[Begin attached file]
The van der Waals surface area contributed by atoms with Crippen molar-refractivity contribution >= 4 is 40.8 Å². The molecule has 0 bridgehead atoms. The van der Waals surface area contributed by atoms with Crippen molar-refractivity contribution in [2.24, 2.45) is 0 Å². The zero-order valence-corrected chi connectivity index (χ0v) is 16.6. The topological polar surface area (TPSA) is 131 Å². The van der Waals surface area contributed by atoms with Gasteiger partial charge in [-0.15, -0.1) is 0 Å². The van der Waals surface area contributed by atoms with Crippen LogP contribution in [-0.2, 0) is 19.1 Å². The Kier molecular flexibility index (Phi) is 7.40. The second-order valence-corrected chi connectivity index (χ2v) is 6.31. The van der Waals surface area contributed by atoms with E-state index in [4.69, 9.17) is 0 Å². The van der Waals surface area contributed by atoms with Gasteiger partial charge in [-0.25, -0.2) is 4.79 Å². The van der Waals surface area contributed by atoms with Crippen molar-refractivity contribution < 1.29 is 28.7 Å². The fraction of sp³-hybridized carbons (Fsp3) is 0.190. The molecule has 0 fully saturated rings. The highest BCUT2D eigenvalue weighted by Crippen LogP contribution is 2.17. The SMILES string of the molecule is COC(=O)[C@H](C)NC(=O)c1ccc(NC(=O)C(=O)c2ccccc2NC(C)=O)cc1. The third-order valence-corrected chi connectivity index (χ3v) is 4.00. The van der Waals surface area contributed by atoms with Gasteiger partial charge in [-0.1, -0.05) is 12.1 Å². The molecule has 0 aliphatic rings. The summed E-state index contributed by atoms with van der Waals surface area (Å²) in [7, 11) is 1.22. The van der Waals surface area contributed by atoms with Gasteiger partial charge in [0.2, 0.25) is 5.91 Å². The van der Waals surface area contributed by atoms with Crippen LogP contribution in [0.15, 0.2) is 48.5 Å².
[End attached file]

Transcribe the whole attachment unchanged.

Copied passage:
The van der Waals surface area contributed by atoms with Crippen molar-refractivity contribution >= 4 is 40.8 Å². The molecule has 0 bridgehead atoms. The van der Waals surface area contributed by atoms with Crippen molar-refractivity contribution in [2.24, 2.45) is 0 Å². The zero-order valence-corrected chi connectivity index (χ0v) is 16.6. The topological polar surface area (TPSA) is 131 Å². The van der Waals surface area contributed by atoms with Gasteiger partial charge in [-0.15, -0.1) is 0 Å². The van der Waals surface area contributed by atoms with Crippen LogP contribution in [-0.2, 0) is 19.1 Å². The Kier molecular flexibility index (Phi) is 7.40. The second-order valence-corrected chi connectivity index (χ2v) is 6.31. The van der Waals surface area contributed by atoms with E-state index in [4.69, 9.17) is 0 Å². The van der Waals surface area contributed by atoms with Gasteiger partial charge in [-0.25, -0.2) is 4.79 Å². The van der Waals surface area contributed by atoms with Crippen molar-refractivity contribution < 1.29 is 28.7 Å². The fraction of sp³-hybridized carbons (Fsp3) is 0.190. The molecule has 0 fully saturated rings. The highest BCUT2D eigenvalue weighted by Crippen LogP contribution is 2.17. The SMILES string of the molecule is COC(=O)[C@H](C)NC(=O)c1ccc(NC(=O)C(=O)c2ccccc2NC(C)=O)cc1. The third-order valence-corrected chi connectivity index (χ3v) is 4.00. The van der Waals surface area contributed by atoms with Gasteiger partial charge in [-0.1, -0.05) is 12.1 Å². The molecule has 0 aliphatic rings. The summed E-state index contributed by atoms with van der Waals surface area (Å²) in [7, 11) is 1.22. The van der Waals surface area contributed by atoms with Gasteiger partial charge in [0.2, 0.25) is 5.91 Å². The van der Waals surface area contributed by atoms with Crippen LogP contribution in [0.15, 0.2) is 48.5 Å².